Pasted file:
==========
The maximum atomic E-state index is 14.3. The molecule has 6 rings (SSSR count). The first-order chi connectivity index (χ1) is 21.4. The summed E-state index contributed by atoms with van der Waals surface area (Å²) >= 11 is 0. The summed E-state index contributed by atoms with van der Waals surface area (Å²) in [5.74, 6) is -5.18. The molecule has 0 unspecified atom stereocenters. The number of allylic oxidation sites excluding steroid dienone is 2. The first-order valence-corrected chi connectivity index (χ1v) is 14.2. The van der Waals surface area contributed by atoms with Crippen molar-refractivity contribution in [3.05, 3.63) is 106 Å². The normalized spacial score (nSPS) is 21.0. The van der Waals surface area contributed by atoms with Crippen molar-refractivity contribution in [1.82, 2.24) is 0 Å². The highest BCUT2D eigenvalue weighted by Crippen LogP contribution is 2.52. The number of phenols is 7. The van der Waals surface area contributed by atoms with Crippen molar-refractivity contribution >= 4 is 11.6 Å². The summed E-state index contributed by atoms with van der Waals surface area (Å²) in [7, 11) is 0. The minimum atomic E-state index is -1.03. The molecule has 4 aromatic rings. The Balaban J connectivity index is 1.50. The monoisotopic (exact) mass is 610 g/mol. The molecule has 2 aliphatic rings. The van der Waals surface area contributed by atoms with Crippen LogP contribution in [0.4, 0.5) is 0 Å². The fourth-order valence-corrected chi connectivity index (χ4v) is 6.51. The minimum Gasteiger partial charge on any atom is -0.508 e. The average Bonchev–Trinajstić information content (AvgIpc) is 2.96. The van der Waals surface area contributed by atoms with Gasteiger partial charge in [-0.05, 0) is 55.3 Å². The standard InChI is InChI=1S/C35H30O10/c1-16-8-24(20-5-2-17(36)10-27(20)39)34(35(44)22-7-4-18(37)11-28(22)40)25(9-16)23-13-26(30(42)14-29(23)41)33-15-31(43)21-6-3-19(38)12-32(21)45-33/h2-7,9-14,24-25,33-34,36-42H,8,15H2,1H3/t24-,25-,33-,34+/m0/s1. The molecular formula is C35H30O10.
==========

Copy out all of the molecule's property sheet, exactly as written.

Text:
The maximum atomic E-state index is 14.3. The molecule has 6 rings (SSSR count). The first-order chi connectivity index (χ1) is 21.4. The summed E-state index contributed by atoms with van der Waals surface area (Å²) >= 11 is 0. The summed E-state index contributed by atoms with van der Waals surface area (Å²) in [5.74, 6) is -5.18. The molecule has 0 unspecified atom stereocenters. The number of allylic oxidation sites excluding steroid dienone is 2. The first-order valence-corrected chi connectivity index (χ1v) is 14.2. The van der Waals surface area contributed by atoms with Crippen molar-refractivity contribution in [3.05, 3.63) is 106 Å². The normalized spacial score (nSPS) is 21.0. The van der Waals surface area contributed by atoms with Crippen molar-refractivity contribution in [1.82, 2.24) is 0 Å². The highest BCUT2D eigenvalue weighted by Crippen LogP contribution is 2.52. The number of phenols is 7. The van der Waals surface area contributed by atoms with Crippen molar-refractivity contribution >= 4 is 11.6 Å². The summed E-state index contributed by atoms with van der Waals surface area (Å²) in [7, 11) is 0. The minimum atomic E-state index is -1.03. The molecule has 4 aromatic rings. The Balaban J connectivity index is 1.50. The monoisotopic (exact) mass is 610 g/mol. The molecule has 2 aliphatic rings. The van der Waals surface area contributed by atoms with Crippen LogP contribution in [0.4, 0.5) is 0 Å². The fourth-order valence-corrected chi connectivity index (χ4v) is 6.51. The minimum Gasteiger partial charge on any atom is -0.508 e. The average Bonchev–Trinajstić information content (AvgIpc) is 2.96. The van der Waals surface area contributed by atoms with Gasteiger partial charge in [-0.05, 0) is 55.3 Å². The standard InChI is InChI=1S/C35H30O10/c1-16-8-24(20-5-2-17(36)10-27(20)39)34(35(44)22-7-4-18(37)11-28(22)40)25(9-16)23-13-26(30(42)14-29(23)41)33-15-31(43)21-6-3-19(38)12-32(21)45-33/h2-7,9-14,24-25,33-34,36-42H,8,15H2,1H3/t24-,25-,33-,34+/m0/s1. The molecular formula is C35H30O10.